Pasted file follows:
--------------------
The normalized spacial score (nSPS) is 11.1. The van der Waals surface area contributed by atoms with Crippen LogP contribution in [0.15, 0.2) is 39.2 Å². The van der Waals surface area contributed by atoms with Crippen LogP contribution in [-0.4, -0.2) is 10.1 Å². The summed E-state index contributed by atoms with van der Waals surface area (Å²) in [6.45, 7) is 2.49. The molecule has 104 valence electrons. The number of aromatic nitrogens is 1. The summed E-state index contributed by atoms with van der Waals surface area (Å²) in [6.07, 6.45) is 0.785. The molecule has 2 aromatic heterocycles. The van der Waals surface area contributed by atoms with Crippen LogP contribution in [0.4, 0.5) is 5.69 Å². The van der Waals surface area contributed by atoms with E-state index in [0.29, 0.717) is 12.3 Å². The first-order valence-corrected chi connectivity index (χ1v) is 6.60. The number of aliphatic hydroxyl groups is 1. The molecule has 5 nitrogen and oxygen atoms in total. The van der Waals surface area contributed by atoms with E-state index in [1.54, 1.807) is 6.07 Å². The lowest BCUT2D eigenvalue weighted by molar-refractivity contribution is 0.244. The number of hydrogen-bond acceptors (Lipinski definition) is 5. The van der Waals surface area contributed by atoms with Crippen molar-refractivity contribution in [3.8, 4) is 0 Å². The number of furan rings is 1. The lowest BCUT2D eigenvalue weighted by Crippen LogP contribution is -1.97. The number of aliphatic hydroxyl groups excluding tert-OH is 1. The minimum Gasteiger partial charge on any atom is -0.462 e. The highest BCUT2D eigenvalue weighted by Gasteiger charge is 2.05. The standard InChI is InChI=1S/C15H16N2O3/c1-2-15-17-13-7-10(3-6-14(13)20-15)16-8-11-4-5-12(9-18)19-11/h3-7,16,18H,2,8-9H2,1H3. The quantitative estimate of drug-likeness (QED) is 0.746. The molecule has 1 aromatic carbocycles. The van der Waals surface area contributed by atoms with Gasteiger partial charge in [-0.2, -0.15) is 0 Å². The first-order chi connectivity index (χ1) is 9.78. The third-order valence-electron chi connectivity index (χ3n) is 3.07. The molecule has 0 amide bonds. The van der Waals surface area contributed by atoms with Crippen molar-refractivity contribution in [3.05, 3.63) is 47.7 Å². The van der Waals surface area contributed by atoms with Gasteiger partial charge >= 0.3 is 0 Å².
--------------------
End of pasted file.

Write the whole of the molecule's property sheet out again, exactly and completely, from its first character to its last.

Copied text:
The normalized spacial score (nSPS) is 11.1. The van der Waals surface area contributed by atoms with Crippen LogP contribution in [0.15, 0.2) is 39.2 Å². The van der Waals surface area contributed by atoms with Crippen LogP contribution in [-0.4, -0.2) is 10.1 Å². The summed E-state index contributed by atoms with van der Waals surface area (Å²) in [6.45, 7) is 2.49. The molecule has 104 valence electrons. The number of aromatic nitrogens is 1. The summed E-state index contributed by atoms with van der Waals surface area (Å²) in [6.07, 6.45) is 0.785. The molecule has 2 aromatic heterocycles. The van der Waals surface area contributed by atoms with Crippen LogP contribution in [0.4, 0.5) is 5.69 Å². The van der Waals surface area contributed by atoms with E-state index in [0.29, 0.717) is 12.3 Å². The first-order valence-corrected chi connectivity index (χ1v) is 6.60. The number of aliphatic hydroxyl groups is 1. The molecule has 5 nitrogen and oxygen atoms in total. The van der Waals surface area contributed by atoms with E-state index in [1.54, 1.807) is 6.07 Å². The lowest BCUT2D eigenvalue weighted by molar-refractivity contribution is 0.244. The number of hydrogen-bond acceptors (Lipinski definition) is 5. The van der Waals surface area contributed by atoms with Crippen molar-refractivity contribution in [3.8, 4) is 0 Å². The number of furan rings is 1. The lowest BCUT2D eigenvalue weighted by Crippen LogP contribution is -1.97. The number of aliphatic hydroxyl groups excluding tert-OH is 1. The minimum Gasteiger partial charge on any atom is -0.462 e. The highest BCUT2D eigenvalue weighted by Gasteiger charge is 2.05. The standard InChI is InChI=1S/C15H16N2O3/c1-2-15-17-13-7-10(3-6-14(13)20-15)16-8-11-4-5-12(9-18)19-11/h3-7,16,18H,2,8-9H2,1H3. The quantitative estimate of drug-likeness (QED) is 0.746. The molecule has 1 aromatic carbocycles. The van der Waals surface area contributed by atoms with Gasteiger partial charge in [-0.2, -0.15) is 0 Å². The first-order chi connectivity index (χ1) is 9.78. The third-order valence-electron chi connectivity index (χ3n) is 3.07. The molecule has 0 amide bonds. The van der Waals surface area contributed by atoms with Crippen molar-refractivity contribution in [3.05, 3.63) is 47.7 Å². The van der Waals surface area contributed by atoms with Gasteiger partial charge >= 0.3 is 0 Å².